Fair Fares

Hong Kong’s long-running system of subsidising public transport fares for senior citizens has had many twists and turns over the years. But fiscal reality seems about to kick in and oblige authorities to come up with a package of rational reforms. The outcome is likely to be much less generous but more sustainable. The changes could be imminent judging from the recent critical comments from members of the Legislative Council.

The scheme began around 20 years ago as a marketing strategy by some public transport operators on their own initiative. Senior citizens (defined as those aged 65 or above) would henceforth be allowed to travel for half price on Sundays and public holidays. This was partly a goodwill gesture and partly a calculation that these were (mostly) empty seats, that any loss of revenue from seniors who were already travelling (and paying full fare) could be compensated by additional revenue from induced travel, including from younger family members accompanying them.

Several features of the scheme stand out: government expenditure was not involved; the concession was limited to public holidays and Sundays; eligibility began at 65.

Ten years ago, the government stepped decisively into the arrangement and substantially expanded the scope. In future all seniors and the disabled would be able to travel for a maximum of $2 or half the fare whichever was lower. The difference between what the passenger would pay and the set fare would be paid by the government direct to the operator. The justification for the revised scheme was essentially threefold: it was recognition of the part played by older citizens in the growth and development of modern Hong Kong; that many of those who continued working past the age of 65 were performing important, but mostly low-paid, jobs and high transport fees might act as a disincentive to their continuing to do so; encouraging the elderly to keep in touch with their families and remain involved in society at large – their socialisation -- was a socially worthwhile objective which could help prolong their lives and improve the quality of their twilight years.

The revised scheme also had negative aspects. It would cost a lot of public money from the taxpayer to subsidise the concession, and the scheme was without limit as it was entirely demand-driven. In a time of aging population the sky was literally the limit. It was indiscriminate in that the billionaire would benefit as much as the less well-off whereas the long-standing principle of our social welfare expenditure is that it should be targeted at those most in need; by applying to trips taken on any day at any time it would add to pressure on public transport capacity including at rush hours.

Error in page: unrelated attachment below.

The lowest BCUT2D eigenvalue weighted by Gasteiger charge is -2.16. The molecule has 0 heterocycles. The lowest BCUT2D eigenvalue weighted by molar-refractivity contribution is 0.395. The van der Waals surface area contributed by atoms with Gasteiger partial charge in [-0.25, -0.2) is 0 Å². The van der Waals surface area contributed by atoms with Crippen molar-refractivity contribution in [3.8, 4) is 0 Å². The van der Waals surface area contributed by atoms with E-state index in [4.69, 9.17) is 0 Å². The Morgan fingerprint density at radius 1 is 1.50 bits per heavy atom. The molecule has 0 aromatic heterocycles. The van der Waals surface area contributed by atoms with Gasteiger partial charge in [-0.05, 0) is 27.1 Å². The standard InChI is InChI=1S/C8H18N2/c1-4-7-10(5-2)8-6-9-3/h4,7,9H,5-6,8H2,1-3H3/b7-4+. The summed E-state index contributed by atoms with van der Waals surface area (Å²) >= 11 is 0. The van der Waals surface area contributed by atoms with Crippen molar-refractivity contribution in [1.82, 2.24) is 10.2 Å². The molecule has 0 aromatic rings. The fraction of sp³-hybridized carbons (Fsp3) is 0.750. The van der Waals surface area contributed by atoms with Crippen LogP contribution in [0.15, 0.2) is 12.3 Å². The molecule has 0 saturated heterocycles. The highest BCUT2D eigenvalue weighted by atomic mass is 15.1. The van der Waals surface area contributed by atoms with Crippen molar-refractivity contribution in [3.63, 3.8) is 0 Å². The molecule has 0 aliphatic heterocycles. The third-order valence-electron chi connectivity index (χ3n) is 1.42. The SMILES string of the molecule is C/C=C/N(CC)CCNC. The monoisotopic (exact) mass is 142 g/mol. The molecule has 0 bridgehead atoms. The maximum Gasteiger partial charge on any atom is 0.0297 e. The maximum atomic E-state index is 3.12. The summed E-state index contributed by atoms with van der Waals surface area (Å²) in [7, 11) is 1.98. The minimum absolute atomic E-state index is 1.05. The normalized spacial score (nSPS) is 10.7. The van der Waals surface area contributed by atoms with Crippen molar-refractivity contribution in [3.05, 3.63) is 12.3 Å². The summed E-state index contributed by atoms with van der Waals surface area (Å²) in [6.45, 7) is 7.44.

Moreover, the revised scheme was particularly vulnerable to abuse, that is, use of the green-coloured Octopus card by non-eligible persons. Even the later introduction of the Joy You card, with photo, would only serve as a deterrent if there were a vigorous and staff-intensive policing arrangement. Another form of “leakage” would inevitably arise in operation. If there were – as is often the case – several different bus services covering all or part of the same route with different fares, there was no incentive for the user to wait for the cheaper one because the cost to him would be the flat $2. In an extreme case, the passenger could travel on a tunnel bus for a few stops entirely on Hong Kong Island (or within Kowloon) incurring the premium fare but his price would be fixed. The bus company would also benefit. Only the taxpayer would be worse off.

These problems were compounded last year when the qualifying age was reduced by the previous administration to 60. No particular rationale was offered for the new limit, it was essentially a populist measure to boost community morale. The inevitable consequence has been a substantial increase in the amount the government has to set aside to compensate the operators. In 2012-13 expenditure was $240 million rising in 2021-22 to $1.3 billion. The figure for the last financial year, once available, is likely to show a further substantial increase.

The scale of the burden, and the lack of focus, is beginning to change the minds of officials and legislators about the merits of the scheme, even among those who were until recently its biggest supporters. Various suggestions have been put forward to reduce the expenditure, such as by limiting the number of trips per day, and there have also been suggestions to increase penalties for misuse.

I think we need to confront the reality that lowering the qualifying age to 60 was a mistake for two reasons: it would inevitably cost a lot more, and it sent a signal that 60 was the age at which we expected people to stop working. While it would be politically impossible to take the concession away from those already enjoying it, the age could be increased gradually for future beneficiaries say by raising it by one year every two years until we got it back to 65. From 65 to 70 perhaps we could change the benefit to half fare with the full $2 scheme per the Joy You card only kicking in at 70. Another idea would be to increase the individual’s contribution to $3 per trip to allow for inflation over the past 10 years. None of these proposed changes would be popular, and implementation of any of them would have to be spread over a number of years.

But at a time of multi-billion dollar deficits, we need to bite the bullet and put all options on the table.